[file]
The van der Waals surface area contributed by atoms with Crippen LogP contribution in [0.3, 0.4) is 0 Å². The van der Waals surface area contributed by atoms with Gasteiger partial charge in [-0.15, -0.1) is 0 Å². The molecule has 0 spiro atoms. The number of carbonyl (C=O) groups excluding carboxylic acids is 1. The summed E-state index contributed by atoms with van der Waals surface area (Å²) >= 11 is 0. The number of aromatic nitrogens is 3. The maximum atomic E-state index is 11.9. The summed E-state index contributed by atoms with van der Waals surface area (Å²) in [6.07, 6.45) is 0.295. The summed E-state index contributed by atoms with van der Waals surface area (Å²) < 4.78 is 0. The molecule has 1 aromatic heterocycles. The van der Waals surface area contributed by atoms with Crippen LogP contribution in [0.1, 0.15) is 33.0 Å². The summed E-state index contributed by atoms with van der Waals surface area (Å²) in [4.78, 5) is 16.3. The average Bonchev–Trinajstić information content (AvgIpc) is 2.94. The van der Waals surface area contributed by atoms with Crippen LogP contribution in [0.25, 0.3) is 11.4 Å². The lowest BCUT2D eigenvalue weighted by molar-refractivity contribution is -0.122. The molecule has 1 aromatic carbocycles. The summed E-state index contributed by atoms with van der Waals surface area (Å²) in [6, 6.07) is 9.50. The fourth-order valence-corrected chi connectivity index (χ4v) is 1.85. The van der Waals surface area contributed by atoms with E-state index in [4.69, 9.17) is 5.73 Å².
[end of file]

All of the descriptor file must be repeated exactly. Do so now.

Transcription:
The van der Waals surface area contributed by atoms with Crippen LogP contribution in [0.3, 0.4) is 0 Å². The van der Waals surface area contributed by atoms with Gasteiger partial charge in [-0.15, -0.1) is 0 Å². The molecule has 0 spiro atoms. The number of carbonyl (C=O) groups excluding carboxylic acids is 1. The summed E-state index contributed by atoms with van der Waals surface area (Å²) >= 11 is 0. The number of aromatic nitrogens is 3. The maximum atomic E-state index is 11.9. The summed E-state index contributed by atoms with van der Waals surface area (Å²) in [6.07, 6.45) is 0.295. The summed E-state index contributed by atoms with van der Waals surface area (Å²) < 4.78 is 0. The molecule has 1 aromatic heterocycles. The van der Waals surface area contributed by atoms with Crippen LogP contribution in [0.1, 0.15) is 33.0 Å². The summed E-state index contributed by atoms with van der Waals surface area (Å²) in [4.78, 5) is 16.3. The average Bonchev–Trinajstić information content (AvgIpc) is 2.94. The van der Waals surface area contributed by atoms with Crippen LogP contribution in [0.25, 0.3) is 11.4 Å². The lowest BCUT2D eigenvalue weighted by molar-refractivity contribution is -0.122. The molecule has 1 aromatic carbocycles. The summed E-state index contributed by atoms with van der Waals surface area (Å²) in [6, 6.07) is 9.50. The fourth-order valence-corrected chi connectivity index (χ4v) is 1.85. The van der Waals surface area contributed by atoms with E-state index in [4.69, 9.17) is 5.73 Å².